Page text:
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Film Zulu Dawn:Lt. Col. Pulleine: His Lordship is of the cetain opinion that it's far too difficult an approach to be chosen by the Zulu command.Col. Durnford: Yes, well... difficulty never deterred a Zulu commander.
 
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Captain Ronald G.E. Campbell, Coldstream Guards. killed at Hlobane
[Mac & Shad] Captain Ronald G.E. Campbell, Coldstream Guards --killed at Hlobane (Mac and Shad) (Isandula Collection)
Rob Caskie at a Showcase Event 2014
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 George Stoker

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90th

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PostSubject: George Stoker    Tue Nov 08, 2016 11:30 pm

While I was in Sth Africa recently the topic of Bram Stoker's Dracula came up , I mentioned his brother George was in the AZW , no -one realised this , so I thought it'd be interesting to post what I found on George Stoker here on the Forum .

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PostSubject: Re: George Stoker    Thu Nov 17, 2016 2:41 am

George Stoker's observations regarding the healing and recovery techniques used by wounded Zulus have  had long term and far reaching effects even to the point where today  I employ modern methods of treatment for  certain conditions  which have their origins in Mr Stoker's pioneering work. He combined the use of oxygen with ozone to treat skin conditions such as wounds infections and chronic ulcers. The oxygen enriches the area being treated and the ozone disinfects to the extent that the treated area is allowed to heal more rapidly. His observations also included the fact that the Zulus would continually clean the wounds so as to reduce the effect of microorganisms. By exposure to the sun on an elevated area did not necessarily increase the available oxygen available though it did allow the heat from the sunlight to have a beneficial effect.  His techniques were extensively employed through the course of WW1.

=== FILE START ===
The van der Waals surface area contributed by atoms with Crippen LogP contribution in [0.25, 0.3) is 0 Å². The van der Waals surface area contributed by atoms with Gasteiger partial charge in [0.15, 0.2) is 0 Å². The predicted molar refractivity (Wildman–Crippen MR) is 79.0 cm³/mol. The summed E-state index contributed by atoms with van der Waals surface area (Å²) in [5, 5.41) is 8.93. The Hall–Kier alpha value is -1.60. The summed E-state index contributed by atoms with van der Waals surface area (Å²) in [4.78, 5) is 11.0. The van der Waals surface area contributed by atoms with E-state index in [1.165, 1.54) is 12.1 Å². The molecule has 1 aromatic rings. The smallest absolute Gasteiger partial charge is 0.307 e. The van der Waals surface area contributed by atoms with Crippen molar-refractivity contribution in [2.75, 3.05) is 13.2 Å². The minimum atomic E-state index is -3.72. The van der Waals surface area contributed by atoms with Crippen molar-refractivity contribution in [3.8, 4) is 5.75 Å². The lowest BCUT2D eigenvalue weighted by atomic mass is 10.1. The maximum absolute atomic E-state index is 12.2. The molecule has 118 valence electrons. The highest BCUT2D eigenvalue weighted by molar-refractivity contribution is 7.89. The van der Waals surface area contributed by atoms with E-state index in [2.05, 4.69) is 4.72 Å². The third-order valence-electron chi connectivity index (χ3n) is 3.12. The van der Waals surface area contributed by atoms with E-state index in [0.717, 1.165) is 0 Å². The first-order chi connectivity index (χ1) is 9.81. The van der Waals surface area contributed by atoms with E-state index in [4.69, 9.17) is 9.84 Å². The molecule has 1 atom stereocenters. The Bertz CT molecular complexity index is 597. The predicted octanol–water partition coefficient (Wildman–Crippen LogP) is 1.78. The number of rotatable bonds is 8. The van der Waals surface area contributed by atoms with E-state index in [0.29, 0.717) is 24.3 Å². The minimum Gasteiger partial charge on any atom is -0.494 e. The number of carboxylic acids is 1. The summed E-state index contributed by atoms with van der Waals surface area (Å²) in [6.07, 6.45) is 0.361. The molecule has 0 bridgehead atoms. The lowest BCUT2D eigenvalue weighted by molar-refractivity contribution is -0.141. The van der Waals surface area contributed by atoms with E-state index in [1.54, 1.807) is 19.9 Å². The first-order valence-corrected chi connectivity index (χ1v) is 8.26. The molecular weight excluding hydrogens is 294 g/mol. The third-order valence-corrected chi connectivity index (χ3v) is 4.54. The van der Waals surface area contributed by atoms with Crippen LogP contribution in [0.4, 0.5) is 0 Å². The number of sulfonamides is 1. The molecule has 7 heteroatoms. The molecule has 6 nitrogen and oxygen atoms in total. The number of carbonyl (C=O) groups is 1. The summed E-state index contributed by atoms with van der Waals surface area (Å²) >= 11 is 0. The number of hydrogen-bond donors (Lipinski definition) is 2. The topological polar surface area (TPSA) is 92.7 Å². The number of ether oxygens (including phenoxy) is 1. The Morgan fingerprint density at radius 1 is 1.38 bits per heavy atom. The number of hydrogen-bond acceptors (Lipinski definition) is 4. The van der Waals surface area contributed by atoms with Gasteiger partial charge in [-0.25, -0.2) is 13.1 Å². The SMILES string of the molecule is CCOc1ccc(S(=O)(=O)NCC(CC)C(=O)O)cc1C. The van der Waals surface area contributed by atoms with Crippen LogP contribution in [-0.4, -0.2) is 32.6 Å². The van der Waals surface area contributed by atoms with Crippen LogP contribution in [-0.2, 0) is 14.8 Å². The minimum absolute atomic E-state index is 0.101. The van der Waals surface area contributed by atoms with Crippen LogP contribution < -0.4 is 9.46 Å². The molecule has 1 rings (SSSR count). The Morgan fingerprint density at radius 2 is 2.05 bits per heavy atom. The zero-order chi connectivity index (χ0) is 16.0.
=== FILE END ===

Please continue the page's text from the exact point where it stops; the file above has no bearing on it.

Today advances have the reached the point where we use hyperbaric or very concentrated oxyen treatments to beef up the immune system. Ozone is heavily used too to clean up infections. Cancer treatments which might involve head and neck surgery are often treated using hyperbaric chambers.

Intombe DDS
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PostSubject: Re: George Stoker    Tue Mar 21, 2017 8:56 pm

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Major George Stoker, CMG, died on Tuesday 23rd March 1920 aged 66. Order of the Medjidie (4th Class). L. R. C. S. I. 1876; M. R. C. P. I. And M. R. S. P. England, 1882; J. P. for County Kerry; Honorary Association of Order of St John of Jerusalem in England. Vice - President (formerly President) of British Laryngological Association; Fellow of Medical Society of London; Member of Pathological and Clinical Societies; Physician to London Throat Hospital; Honorary Medical Officer of Actors’ Benevolent Fund. Formerly Surgeon to Hospital for diseases of the Throat (Golden Square); Surgeon in Imperial Ottoman Army; and Medical officer to Bulgarian Relief Fund 1877. Acted as Chef de L’Ambulance du Croissant Rouge during Turko-Russian War 1876-8 (present at sieges of Shipka, Plevna, and Erzerum); and as Stafford House Commander during Zulu War 1879-80 (medal). Initiated and organised Civil Hospital in South Africa 1899-1900; and served as Second Surgeon Irish Hospital (Despatches, medal with three clasps, C. M. G.). Originator and pioneer of the use of Oxygen. Son of Abraham Stoker, of Dublin Castle, and of Charlotte Matilda Blake Stoker, of Coleraine; husband of Agnes Stoker (eldest daughter of The McGillycuddy of the Reeks, County Kerry), of 34 Marlborough Buildings, Bath. His grave is situated in Exeter Higher Cemetery, Heavitree (off the Pinhoe Road) Devon, United Kingdom.
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PostSubject: Re: George Stoker    Tue Mar 21, 2017 9:01 pm

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